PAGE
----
Chinese multinational automotive company, Geely, has shared a recent update from its Technology Group subsidiary showing battery swap capabilities integrated into what it calls Heavy Goods Vehicles (HGVs). The battery swap stations operate under the same concept as passenger EVs, but use a different swap method without having to lift the hefty construction vehicles.
Zhejiang Geely Holding Group Co., Ltd, better known as Geely, is a multinational automotive company based in China with connections to several other OEMs around the globe. For example, Geely owns a large majority of Volvo Cars and just over 50% of Polestar. Same goes for Lotus.
It also completely owns its own brands under various subsidiaries like Zeekr, Maple, and Farizon Auto which is working to deliver its “Homtruck” electric semi globally in 2024 – not to mention its own marque of vehicles from Geely Auto.
Last year, the company’s subsidiary, Geely Technology Group was touting battery-swap technology in China designed specifically for rideshare vehicles that could replace an EV battery pack in one minute.
According to Geely’s latest update, its not able to hit those battery swap speeds yet, but it is able to do so one a much larger (and a much, much heavier) scale.
Geely shares stations that can swap 3.2 ton battery packs
Geely recently shared news of the HGV swaps in its media center on behalf of the Technology Group. With this swap technology, Geely hopes to bring more sustainability to heavier commercial vehicles like cement mixers and construction trucks.
While the trucks do not appear much different from the outside, a digital visit to the swap station tells a unique story. Behind the driver’s cabin sits large black box containing the battery cells and housing for easier access to swap.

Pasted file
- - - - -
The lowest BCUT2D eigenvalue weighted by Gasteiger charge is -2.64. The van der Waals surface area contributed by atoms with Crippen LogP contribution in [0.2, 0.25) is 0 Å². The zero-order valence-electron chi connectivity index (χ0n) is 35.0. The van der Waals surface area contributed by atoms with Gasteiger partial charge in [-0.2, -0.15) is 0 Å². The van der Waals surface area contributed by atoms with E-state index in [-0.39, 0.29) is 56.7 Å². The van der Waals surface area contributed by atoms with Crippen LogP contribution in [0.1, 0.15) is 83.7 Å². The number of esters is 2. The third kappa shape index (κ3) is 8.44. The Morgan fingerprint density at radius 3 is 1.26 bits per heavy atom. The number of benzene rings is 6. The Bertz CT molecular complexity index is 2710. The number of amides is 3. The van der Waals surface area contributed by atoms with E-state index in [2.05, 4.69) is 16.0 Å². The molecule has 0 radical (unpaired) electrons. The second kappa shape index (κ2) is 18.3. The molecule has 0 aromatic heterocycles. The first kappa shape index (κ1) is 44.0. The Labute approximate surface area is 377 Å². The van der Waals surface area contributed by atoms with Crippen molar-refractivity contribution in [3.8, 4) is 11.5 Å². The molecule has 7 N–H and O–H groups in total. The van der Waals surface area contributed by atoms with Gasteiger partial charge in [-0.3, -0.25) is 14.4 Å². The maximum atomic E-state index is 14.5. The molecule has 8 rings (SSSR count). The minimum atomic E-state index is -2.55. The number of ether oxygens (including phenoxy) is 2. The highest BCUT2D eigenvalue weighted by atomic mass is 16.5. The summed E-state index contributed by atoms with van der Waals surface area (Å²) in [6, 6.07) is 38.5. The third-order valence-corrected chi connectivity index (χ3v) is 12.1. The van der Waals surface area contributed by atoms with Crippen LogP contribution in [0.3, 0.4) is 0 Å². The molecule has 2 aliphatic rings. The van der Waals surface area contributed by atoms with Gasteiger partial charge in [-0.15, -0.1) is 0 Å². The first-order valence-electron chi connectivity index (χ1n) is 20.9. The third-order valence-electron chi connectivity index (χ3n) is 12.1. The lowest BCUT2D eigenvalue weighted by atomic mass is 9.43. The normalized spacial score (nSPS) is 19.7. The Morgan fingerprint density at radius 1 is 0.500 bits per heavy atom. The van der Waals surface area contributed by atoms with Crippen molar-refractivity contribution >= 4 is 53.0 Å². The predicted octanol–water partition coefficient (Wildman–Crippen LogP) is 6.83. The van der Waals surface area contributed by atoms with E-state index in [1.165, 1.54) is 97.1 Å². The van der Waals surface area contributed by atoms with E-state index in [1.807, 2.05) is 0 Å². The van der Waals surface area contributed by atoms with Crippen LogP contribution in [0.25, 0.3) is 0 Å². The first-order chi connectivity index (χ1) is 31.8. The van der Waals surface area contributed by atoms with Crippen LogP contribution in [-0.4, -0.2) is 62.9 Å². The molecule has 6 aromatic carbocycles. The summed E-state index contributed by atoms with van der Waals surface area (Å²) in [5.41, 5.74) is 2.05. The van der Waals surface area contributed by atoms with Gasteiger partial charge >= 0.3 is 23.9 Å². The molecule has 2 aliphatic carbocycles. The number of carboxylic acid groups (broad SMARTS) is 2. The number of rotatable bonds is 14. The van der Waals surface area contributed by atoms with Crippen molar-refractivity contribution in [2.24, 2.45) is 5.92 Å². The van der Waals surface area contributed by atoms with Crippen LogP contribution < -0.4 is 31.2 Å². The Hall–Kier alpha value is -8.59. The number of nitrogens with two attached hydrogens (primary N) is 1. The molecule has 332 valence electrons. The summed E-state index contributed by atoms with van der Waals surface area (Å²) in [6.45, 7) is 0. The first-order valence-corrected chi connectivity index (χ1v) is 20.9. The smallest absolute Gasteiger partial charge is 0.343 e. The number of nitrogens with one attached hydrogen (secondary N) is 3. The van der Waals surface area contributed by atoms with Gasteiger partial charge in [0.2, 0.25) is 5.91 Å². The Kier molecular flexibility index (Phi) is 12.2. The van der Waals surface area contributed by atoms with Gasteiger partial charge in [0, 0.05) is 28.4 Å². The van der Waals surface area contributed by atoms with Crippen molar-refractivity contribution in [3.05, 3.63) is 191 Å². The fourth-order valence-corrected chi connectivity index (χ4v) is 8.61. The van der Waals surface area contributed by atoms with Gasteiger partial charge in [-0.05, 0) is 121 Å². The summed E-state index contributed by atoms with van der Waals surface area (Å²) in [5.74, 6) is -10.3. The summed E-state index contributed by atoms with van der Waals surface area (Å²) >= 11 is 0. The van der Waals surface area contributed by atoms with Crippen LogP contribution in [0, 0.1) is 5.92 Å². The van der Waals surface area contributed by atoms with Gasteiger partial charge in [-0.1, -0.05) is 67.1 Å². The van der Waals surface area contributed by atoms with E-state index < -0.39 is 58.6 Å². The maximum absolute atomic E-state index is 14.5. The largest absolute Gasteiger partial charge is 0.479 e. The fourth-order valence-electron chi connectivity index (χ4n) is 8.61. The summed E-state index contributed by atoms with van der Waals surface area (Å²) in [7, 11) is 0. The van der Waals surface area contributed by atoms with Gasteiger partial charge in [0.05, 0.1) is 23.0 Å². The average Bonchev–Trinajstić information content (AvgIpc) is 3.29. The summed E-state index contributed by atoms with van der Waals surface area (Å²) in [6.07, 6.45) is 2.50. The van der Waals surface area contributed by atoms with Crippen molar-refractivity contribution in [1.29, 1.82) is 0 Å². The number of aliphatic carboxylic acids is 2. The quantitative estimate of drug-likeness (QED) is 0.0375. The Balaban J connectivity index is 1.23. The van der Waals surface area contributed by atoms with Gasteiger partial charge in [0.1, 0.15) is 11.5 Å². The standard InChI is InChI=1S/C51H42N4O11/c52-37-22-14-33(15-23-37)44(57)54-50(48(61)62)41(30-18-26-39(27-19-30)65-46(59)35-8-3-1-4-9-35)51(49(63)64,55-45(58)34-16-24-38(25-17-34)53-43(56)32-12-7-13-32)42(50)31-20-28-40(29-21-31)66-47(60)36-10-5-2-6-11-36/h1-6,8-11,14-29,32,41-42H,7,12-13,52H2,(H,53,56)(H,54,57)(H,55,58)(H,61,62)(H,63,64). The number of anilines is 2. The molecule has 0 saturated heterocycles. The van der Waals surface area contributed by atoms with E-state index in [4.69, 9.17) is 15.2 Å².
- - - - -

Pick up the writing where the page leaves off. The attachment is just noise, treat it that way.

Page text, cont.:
Geely shared that the cement mixers seen above currently use a battery that can store up to 280 kWh of power, delivering around 190 km (118 miles) of range while simultaneously powering other vehicle functions, such as spinning the mixing drum.
HGVs weight a lot more than the passenger EVs Geely is used to, especially if they’re carrying wet cement – so you’re not going to lift a 31-ton truck to get a battery pack out of the bottom. In this case, Geely had to innovate, hence the battery placement behind the driver cab.
Drivers can pull in and park using designated wheel guides to ensure perfect alignment, then scan a QR code to begin the completely automated process. As you can see in the gif above, a crane housed within the swap station comes down and hoists the 3.2-ton battery up and into the battery warehouse, then swaps it out with a fresh one.
Geely states that the entire process takes five minutes from start to finish, comparable to a trip to the gas pump (but arguably a helluva lot less expensive). $5 gets drivers about 100 km (62 miles) of all-electric range.
Geely’s swap stations take up about 200 square feet and can be constructed quickly. They can also be rigged with solar panels to provide clean energy to some of the station’s operations.
While the jury may still be out on the potential of battery swaps, the technology continues to develop and expand, especially in China – adding the capabilities to large commercial vehicles that usually only make short trips only adds to the cause.
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